Rural communities grapple with teacher shortage
Wisconsin Heights spearheads program to turn its own students into teachers
School districts throughout Wisconsin are struggling to recruit high-quality educators–with college degrees, state certification and expertise in their given field—and convince them to stick with the job for the long term. The problem is particularly acute in rural communities. In the past, the Wisconsin Heights school district fielded 25 to 30 applications for each open teaching position. Now, only three or four applications trickle in. “What we’re seeing is that the pool just gets more and more shallow,” Wisconsin Heights District Administrator Jordan Sinz says. “There are a number of rural districts in the state of Wisconsin that just can’t fill positions.”
Four south central Wisconsin districts collaborate
Sinz and Liz Dostal, principal of Wisconsin Heights Middle/High School, devised a plan for rural districts to “grow their own” teachers by targeting their own students and offering them college scholarships to major in education, with the ultimate goal of returning to teach in the schools they had attended. School districts in Cambridge, Lodi and Sauk Prairie joined in, and with help from the UW-Madison’s Center for Education Research, created the Grow Our Own (GROW) Cooperative.
- High school students can take up to 12 credits through UW-Whitewater and get mentored by teachers in their field of interest.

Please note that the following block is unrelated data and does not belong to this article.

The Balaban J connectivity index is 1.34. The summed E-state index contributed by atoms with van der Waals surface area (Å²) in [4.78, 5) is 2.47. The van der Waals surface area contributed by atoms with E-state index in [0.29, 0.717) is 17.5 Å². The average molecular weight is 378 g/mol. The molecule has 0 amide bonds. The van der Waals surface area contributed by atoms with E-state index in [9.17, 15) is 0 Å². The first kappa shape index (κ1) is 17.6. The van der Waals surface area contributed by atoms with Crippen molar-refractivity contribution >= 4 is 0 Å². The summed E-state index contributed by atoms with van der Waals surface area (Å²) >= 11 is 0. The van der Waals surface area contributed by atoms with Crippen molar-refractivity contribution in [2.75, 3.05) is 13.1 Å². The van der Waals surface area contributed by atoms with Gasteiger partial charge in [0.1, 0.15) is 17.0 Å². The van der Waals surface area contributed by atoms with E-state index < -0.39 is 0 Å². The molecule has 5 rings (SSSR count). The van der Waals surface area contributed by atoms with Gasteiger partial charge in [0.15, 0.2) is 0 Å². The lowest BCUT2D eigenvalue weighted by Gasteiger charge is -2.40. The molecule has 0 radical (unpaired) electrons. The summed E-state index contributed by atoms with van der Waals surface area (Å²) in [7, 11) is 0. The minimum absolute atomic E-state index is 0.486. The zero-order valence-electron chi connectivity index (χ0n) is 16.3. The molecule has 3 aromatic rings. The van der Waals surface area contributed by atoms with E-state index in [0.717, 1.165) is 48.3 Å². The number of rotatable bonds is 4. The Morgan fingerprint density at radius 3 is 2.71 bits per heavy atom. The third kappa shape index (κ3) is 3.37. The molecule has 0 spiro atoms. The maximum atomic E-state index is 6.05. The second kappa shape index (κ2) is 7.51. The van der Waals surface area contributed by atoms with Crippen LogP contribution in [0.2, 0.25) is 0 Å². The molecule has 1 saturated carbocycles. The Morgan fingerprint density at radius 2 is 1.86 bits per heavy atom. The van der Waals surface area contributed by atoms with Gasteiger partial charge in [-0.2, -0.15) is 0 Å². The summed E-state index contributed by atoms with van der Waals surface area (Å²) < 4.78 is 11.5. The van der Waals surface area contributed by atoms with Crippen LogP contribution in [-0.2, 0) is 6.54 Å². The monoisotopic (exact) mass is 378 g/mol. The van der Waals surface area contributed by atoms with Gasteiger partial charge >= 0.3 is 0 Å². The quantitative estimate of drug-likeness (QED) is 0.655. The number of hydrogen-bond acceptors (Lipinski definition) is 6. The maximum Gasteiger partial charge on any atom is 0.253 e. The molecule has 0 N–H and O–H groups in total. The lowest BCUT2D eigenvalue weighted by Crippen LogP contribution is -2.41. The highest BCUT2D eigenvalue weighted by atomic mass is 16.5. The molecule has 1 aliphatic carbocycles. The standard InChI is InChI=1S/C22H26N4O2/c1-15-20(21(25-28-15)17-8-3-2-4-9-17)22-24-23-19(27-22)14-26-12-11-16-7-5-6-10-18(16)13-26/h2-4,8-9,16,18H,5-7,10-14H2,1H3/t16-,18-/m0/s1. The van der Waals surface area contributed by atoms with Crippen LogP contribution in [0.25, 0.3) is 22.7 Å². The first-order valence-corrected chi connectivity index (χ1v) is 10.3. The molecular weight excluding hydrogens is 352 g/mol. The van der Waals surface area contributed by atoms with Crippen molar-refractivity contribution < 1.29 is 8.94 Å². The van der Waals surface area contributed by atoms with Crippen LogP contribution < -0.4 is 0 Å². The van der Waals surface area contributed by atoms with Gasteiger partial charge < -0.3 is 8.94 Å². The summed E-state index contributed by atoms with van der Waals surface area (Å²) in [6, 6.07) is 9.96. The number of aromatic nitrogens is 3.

- Each district offers a $1,000 scholarship to a senior planning to major in education.
- Each year, 10 scholarships of $2,000 each will be available to college freshmen and sophomores planning to major in education.
- When students are accepted into schools of education, they can apply for $10,000 scholarships to complete their degree.
- In return, scholarship recipients will apply to work at GROW schools and, if hired, will commit to teaching at those schools for three years.
Research shows that teachers who are attracted to jobs in rural school districts are often those who attended rural schools themselves, Sinz says.
GROW Cooperative wins a $264,000 Workforce Innovation Grant
With help from the grant, awarded in June 2022 by a joint program of the Wisconsin Economic Development Corporation and the Department of Workforce Development, the four school districts chose their first five $10,000 scholarship winners, all of whom will complete their degrees in education in the 2022-23 school year. A total of 61 students applied for the funds.
“This is just the first step in building the teacher pipeline,” Sinz says.